Update 2013-11-05: OS X 10.9 Mavericks has changed how Mail works with Gmail. This article is now only relevant for older versions of Mail. If you have previously followed these directions and have now updated to Mavericks, please see Apple Mail and Gmail Part Deux.
- To get the Delete button to move messages to the Trash
- To use the Archive button
Note: As of this writing I’m using Mac OS X 10.7.3 Lion with Mail version 5.2. Also, this article assumes you already have setup your Gmail account in Mail, and that you are using IMAP.
If you set up Apple Mail using Google’s Recommended Gmail IMAP client settings, deleted messages will not show up in the Trash mailbox–they show up in the All Mail folder. Here’s why:
In Gmail, when you receive a new email, this email actually has two labels: “All Mail” and “Inbox.” Deleting a message from the Apple Mail inbox removes the “Inbox” label. So when you delete messages, it removes the message from your inbox, but doesn’t permanently delete the message. The messages still exist in “All Mail.”
Note: Gmail uses “labels” instead of “folders.” Folders in Mail are your labels in Gmail.
Deleting a message from a folder removes that label from the message, but it still remains in All Mail.
See: How do actions sync in IMAP?
My Improved Settings
I prefer to hit the delete button and have the message go to the Trash. If there’s a message I want to save, I move it to the proper folder (technically a “label”) or Archive it.
Step 1: Configure Apple Mail preferences
You need to setup Apple Mail a little bit differently than the recommended settings. Open Mail Preferences, make sure the Accounts tab is selected, select your email account from the list (if you have more than one), and select the “Mailbox Behaviors” tab.
Check the options to “Move deleted messages to the Trash mailbox” and “Store deleted messages on the server.” Set “Permanently erase deleted messages when” to “Never.”
Next, go to the Advanced tab and set [Gmail] as the IMAP Path Prefix:
Make sure to save your changes when you close the preferences window. If you have a lot of messages, this may take a few minutes to sync. Just for precaution, restart Mail to make sure everything is in sync.
Setting the IMAP path prefix to “[Gmail]” gets rid of the ugly [Gmail] in the mailbox pane, although you may notice your custom labels are missing. Don’t worry—they haven’t been deleted. Mail just doesn’t know where to find them yet.
Step 2. Assign mailbox functions
You should assign the correct mailbox function for Drafts, Sent Mail, and Trash. Starting with Drafts, click on the Drafts folder/label under your email account name—then go to the Mailbox menu and select “Use this Mailbox for” and select Drafts. Then do the same for Sent Mail and Trash, carefully selecting the corresponding function.
Step 3: Set the [Gmail]/ prefix on custom labels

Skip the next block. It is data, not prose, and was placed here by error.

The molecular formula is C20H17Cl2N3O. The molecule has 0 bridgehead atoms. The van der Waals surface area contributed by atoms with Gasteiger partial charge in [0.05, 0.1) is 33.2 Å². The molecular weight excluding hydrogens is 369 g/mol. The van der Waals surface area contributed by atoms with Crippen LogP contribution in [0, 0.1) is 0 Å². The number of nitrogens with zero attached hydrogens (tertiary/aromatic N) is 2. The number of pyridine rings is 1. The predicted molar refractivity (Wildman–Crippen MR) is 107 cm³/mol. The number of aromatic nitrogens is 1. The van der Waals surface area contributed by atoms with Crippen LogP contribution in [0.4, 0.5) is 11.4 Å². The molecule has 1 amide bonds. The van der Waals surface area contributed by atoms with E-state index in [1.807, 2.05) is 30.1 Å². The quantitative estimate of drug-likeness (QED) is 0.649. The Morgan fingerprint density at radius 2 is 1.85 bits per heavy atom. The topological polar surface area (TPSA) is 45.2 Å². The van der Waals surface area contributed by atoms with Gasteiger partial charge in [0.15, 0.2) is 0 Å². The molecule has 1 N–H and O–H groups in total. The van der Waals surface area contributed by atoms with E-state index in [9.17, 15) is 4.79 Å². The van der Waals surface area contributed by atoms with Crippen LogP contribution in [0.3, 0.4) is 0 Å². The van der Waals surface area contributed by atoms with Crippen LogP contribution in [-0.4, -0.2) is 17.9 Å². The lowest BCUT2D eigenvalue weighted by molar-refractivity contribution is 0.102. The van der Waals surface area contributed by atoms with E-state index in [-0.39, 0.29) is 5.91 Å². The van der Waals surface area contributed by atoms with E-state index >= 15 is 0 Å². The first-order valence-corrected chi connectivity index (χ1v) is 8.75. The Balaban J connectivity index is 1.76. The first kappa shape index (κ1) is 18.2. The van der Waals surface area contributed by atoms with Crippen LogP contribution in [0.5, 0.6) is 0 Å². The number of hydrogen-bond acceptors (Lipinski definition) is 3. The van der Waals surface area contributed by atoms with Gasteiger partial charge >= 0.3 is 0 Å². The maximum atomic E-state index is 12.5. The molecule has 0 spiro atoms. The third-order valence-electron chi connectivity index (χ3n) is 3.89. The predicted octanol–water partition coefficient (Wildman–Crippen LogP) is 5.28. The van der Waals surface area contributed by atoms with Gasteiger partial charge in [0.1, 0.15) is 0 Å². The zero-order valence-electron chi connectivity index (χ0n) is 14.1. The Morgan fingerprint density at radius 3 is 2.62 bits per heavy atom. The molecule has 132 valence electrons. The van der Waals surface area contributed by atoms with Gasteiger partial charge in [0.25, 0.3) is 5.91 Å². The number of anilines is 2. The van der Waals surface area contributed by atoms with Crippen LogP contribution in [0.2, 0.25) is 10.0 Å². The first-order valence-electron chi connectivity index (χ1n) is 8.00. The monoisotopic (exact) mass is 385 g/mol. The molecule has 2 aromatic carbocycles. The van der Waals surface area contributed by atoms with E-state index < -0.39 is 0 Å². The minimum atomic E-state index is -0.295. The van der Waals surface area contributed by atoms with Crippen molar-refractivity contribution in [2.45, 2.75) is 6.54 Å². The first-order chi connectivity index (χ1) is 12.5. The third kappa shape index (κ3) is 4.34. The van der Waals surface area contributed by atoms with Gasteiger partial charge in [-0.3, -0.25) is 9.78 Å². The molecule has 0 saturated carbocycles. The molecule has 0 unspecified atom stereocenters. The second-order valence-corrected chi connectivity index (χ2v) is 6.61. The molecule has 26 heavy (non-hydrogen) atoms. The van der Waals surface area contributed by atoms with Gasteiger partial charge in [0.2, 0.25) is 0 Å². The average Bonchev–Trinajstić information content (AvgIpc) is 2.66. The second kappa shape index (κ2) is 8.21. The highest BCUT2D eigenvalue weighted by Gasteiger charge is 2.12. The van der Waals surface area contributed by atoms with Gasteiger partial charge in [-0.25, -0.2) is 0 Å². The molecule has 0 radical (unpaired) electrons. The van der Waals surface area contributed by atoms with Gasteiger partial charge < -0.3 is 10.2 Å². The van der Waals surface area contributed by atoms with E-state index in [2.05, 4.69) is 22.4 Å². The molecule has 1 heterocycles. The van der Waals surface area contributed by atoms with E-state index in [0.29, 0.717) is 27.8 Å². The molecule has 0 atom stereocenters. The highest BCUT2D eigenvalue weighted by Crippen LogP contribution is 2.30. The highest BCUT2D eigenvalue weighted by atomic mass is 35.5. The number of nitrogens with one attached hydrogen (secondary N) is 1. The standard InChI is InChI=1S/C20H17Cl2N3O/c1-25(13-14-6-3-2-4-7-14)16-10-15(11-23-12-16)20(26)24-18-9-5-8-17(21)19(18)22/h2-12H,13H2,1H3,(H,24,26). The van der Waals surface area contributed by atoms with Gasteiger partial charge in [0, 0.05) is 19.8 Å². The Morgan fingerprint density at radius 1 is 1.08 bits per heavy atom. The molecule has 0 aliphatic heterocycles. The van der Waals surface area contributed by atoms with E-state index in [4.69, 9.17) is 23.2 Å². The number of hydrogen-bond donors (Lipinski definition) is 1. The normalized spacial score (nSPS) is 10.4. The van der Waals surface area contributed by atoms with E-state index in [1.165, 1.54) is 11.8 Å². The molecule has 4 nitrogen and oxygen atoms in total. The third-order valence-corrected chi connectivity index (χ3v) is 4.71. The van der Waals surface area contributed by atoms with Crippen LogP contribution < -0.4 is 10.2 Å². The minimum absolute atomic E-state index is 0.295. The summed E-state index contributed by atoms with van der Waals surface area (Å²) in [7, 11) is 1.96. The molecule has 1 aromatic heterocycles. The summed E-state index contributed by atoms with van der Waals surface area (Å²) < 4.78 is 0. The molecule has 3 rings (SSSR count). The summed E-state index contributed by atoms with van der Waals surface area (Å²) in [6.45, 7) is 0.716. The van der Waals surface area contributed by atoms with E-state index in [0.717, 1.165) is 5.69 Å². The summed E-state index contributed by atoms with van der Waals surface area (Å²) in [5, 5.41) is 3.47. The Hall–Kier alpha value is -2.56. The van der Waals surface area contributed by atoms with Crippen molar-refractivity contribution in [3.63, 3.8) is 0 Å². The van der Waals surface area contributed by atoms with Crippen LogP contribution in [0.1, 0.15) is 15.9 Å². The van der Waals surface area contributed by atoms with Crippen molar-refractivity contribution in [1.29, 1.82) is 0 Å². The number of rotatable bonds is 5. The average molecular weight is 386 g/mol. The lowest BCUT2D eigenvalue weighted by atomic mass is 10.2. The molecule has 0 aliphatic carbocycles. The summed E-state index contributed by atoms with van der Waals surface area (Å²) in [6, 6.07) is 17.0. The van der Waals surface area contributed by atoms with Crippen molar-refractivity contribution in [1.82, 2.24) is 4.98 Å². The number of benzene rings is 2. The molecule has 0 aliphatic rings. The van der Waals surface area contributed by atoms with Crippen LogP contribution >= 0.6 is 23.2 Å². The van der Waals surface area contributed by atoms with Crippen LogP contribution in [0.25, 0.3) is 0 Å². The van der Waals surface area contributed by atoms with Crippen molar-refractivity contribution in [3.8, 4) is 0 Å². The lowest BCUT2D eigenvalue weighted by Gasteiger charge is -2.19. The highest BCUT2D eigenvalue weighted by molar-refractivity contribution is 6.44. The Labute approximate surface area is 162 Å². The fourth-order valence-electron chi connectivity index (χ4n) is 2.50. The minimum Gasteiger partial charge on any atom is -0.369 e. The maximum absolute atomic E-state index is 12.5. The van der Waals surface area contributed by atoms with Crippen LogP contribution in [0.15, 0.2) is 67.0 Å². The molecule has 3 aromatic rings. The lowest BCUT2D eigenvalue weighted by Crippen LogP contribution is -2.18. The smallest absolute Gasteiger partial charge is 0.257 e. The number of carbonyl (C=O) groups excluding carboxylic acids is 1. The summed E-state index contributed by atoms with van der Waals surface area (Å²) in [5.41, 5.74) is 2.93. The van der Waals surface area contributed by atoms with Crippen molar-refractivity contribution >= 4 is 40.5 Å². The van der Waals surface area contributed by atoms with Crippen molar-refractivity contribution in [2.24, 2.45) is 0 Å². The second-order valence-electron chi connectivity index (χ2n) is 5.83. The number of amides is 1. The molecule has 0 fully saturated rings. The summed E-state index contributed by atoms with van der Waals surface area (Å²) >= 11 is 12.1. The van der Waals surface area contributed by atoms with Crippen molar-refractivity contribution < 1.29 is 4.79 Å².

After everything is synced in Mail, go to your browser and login to Gmail.
Go to Settings, then click on the Labels tab.
If you have created any custom labels, you will need to add “[Gmail]/” to the name of each label to get it to show up in Apple Mail. From now on when you create a new label in Gmail, remember to add the [Gmail]/ prefix so they show up in Apple Mail.
Step 4: Designate which labels show in IMAP
While you’re in the Labels tab, uncheck the “Show in IMAP” box for All Mail because you don’t want that showing up in Apple Mail anymore. This is important to ensure the delete button sends messages to the Trash in Mail.app.
The “Show in IMAP” box will determine which labels appear in Apple Mail. Feel free to uncheck the “Show in IMAP” box for any other labels while you’re at it. Changes are saved automatically.
Step 5: Forwarding and POP/IMAP
Next go to the Forwarding and POP/IMAP tab. IMAP should be enabled and check the following settings:
When I mark a message in IMAP as deleted:
Auto-Expunge off – Wait for the client to update the server
When a message is marked as deleted and expunged from the last visible IMAP folder:
Move the message to the Trash
The key here is “last visible IMAP folder.” Now that you’ve hidden the All Mail label in IMAP, there should only be one “visible” copy of your message, so when you delete the message in Mail, it will now move the message to the Trash.
Make sure to save changes.
Step 6: Restart Apple Mail
Restart Mail to make sure it is in sync with Gmail.
Step 7: Test it out
Now when you delete a message from your Apple Mail inbox, it should show up in the Trash. The action should also be mimicked in Gmail.
Note: Messages that are in the Trash will be automatically deleted permanently after 30 days. You can empty the Trash manually in Gmail if you wish.
To create a new label in Mail, simply use the Mailbox > New Mailbox feature and type the in name.
Step 1: Add the Archive button to Apple Mail
Right-click on the toolbar in Apple Mail and choose “Customize Toolbar…” Find the Archive button and drag it to the toolbar.
Step 2: Find a message that you wish to archive and click the Archive button.
Apple Mail will create a label called “Archive” under your Gmail account and move the message there.
There is a discrepancy between how Apple Mail and Gmail handle archiving. In Gmail, as you know, there is a label called “All Mail.” This is where the archived messages are stored. When you receive a new email, this email will have two labels: ‘All Mail’ and ‘Inbox’. When you archive a message in Gmail, you are actually removing the label ‘Inbox’.
As you may have noticed, when you archive a message in Apple Mail, it gives it the label ‘Archive.’ I think this is perfect, because if it sent the message to ‘All Mail’ it would not be viewable in Apple Mail since we have hidden that label. You would have to go into Gmail to search for it or view it.
So, in conclusion, I’m now happily using my Gmail accounts in Mail.